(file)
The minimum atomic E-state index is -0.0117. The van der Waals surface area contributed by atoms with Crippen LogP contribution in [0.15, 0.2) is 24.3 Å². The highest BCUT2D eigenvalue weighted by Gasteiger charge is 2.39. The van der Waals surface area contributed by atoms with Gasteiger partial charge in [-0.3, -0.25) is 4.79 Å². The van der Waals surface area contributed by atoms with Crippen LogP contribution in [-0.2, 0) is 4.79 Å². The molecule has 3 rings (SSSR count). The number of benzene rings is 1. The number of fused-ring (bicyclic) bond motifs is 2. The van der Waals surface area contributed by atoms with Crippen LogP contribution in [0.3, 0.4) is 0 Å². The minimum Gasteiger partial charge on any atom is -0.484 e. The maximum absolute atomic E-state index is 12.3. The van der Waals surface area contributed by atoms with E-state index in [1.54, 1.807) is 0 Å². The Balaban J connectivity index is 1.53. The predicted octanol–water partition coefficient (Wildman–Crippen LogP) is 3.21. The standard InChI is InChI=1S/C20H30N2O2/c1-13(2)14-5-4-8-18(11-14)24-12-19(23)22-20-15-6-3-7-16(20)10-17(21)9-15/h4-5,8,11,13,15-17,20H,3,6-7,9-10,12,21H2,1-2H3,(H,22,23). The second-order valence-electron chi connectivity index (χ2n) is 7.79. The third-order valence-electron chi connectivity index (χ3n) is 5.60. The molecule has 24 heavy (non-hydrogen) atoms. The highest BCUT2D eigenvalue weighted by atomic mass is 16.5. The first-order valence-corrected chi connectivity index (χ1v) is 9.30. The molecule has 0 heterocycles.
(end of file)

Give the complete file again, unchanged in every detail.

The minimum atomic E-state index is -0.0117. The van der Waals surface area contributed by atoms with Crippen LogP contribution in [0.15, 0.2) is 24.3 Å². The highest BCUT2D eigenvalue weighted by Gasteiger charge is 2.39. The van der Waals surface area contributed by atoms with Gasteiger partial charge in [-0.3, -0.25) is 4.79 Å². The van der Waals surface area contributed by atoms with Crippen LogP contribution in [-0.2, 0) is 4.79 Å². The molecule has 3 rings (SSSR count). The number of benzene rings is 1. The number of fused-ring (bicyclic) bond motifs is 2. The van der Waals surface area contributed by atoms with Crippen LogP contribution in [0.3, 0.4) is 0 Å². The minimum Gasteiger partial charge on any atom is -0.484 e. The maximum absolute atomic E-state index is 12.3. The van der Waals surface area contributed by atoms with E-state index in [1.54, 1.807) is 0 Å². The Balaban J connectivity index is 1.53. The predicted octanol–water partition coefficient (Wildman–Crippen LogP) is 3.21. The standard InChI is InChI=1S/C20H30N2O2/c1-13(2)14-5-4-8-18(11-14)24-12-19(23)22-20-15-6-3-7-16(20)10-17(21)9-15/h4-5,8,11,13,15-17,20H,3,6-7,9-10,12,21H2,1-2H3,(H,22,23). The second-order valence-electron chi connectivity index (χ2n) is 7.79. The third-order valence-electron chi connectivity index (χ3n) is 5.60. The molecule has 24 heavy (non-hydrogen) atoms. The highest BCUT2D eigenvalue weighted by atomic mass is 16.5. The first-order valence-corrected chi connectivity index (χ1v) is 9.30. The molecule has 0 heterocycles.